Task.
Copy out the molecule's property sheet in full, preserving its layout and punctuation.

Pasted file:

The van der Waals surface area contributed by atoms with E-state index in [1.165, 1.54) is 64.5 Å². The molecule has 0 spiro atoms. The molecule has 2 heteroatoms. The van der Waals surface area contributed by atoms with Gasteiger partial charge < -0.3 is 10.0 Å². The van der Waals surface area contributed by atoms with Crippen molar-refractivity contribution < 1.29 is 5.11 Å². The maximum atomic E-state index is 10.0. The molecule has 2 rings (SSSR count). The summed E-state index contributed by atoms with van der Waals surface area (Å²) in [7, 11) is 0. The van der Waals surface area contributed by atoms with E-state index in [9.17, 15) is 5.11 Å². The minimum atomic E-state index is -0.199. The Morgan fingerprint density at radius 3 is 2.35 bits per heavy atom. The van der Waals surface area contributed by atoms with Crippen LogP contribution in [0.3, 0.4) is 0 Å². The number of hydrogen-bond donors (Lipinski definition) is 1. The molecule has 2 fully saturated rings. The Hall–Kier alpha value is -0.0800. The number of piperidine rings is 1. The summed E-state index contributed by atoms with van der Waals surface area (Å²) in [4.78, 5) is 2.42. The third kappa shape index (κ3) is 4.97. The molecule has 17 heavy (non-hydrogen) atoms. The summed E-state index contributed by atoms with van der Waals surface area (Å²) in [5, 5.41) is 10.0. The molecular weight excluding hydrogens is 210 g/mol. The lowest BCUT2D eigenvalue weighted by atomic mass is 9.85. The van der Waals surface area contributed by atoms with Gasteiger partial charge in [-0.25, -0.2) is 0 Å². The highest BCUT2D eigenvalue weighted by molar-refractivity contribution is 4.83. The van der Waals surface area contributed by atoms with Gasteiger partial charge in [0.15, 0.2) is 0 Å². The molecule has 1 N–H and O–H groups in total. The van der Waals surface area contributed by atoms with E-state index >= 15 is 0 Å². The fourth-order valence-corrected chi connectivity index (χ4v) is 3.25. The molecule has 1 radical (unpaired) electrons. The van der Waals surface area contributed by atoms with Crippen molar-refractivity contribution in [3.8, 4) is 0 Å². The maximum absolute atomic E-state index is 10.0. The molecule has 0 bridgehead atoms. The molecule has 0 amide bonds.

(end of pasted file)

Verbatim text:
The van der Waals surface area contributed by atoms with E-state index in [1.165, 1.54) is 64.5 Å². The molecule has 0 spiro atoms. The molecule has 2 heteroatoms. The van der Waals surface area contributed by atoms with Gasteiger partial charge < -0.3 is 10.0 Å². The van der Waals surface area contributed by atoms with Crippen molar-refractivity contribution < 1.29 is 5.11 Å². The maximum atomic E-state index is 10.0. The molecule has 2 rings (SSSR count). The summed E-state index contributed by atoms with van der Waals surface area (Å²) in [7, 11) is 0. The van der Waals surface area contributed by atoms with E-state index in [9.17, 15) is 5.11 Å². The minimum atomic E-state index is -0.199. The Morgan fingerprint density at radius 3 is 2.35 bits per heavy atom. The van der Waals surface area contributed by atoms with Crippen LogP contribution in [0.3, 0.4) is 0 Å². The number of hydrogen-bond donors (Lipinski definition) is 1. The molecule has 2 fully saturated rings. The Hall–Kier alpha value is -0.0800. The number of piperidine rings is 1. The summed E-state index contributed by atoms with van der Waals surface area (Å²) in [4.78, 5) is 2.42. The third kappa shape index (κ3) is 4.97. The molecule has 17 heavy (non-hydrogen) atoms. The summed E-state index contributed by atoms with van der Waals surface area (Å²) in [5, 5.41) is 10.0. The molecular weight excluding hydrogens is 210 g/mol. The lowest BCUT2D eigenvalue weighted by atomic mass is 9.85. The van der Waals surface area contributed by atoms with Gasteiger partial charge in [-0.25, -0.2) is 0 Å². The highest BCUT2D eigenvalue weighted by molar-refractivity contribution is 4.83. The van der Waals surface area contributed by atoms with Gasteiger partial charge in [0.15, 0.2) is 0 Å². The molecule has 1 N–H and O–H groups in total. The van der Waals surface area contributed by atoms with E-state index >= 15 is 0 Å². The fourth-order valence-corrected chi connectivity index (χ4v) is 3.25. The molecule has 1 radical (unpaired) electrons. The van der Waals surface area contributed by atoms with Crippen molar-refractivity contribution in [3.8, 4) is 0 Å². The maximum absolute atomic E-state index is 10.0. The molecule has 0 bridgehead atoms. The molecule has 0 amide bonds.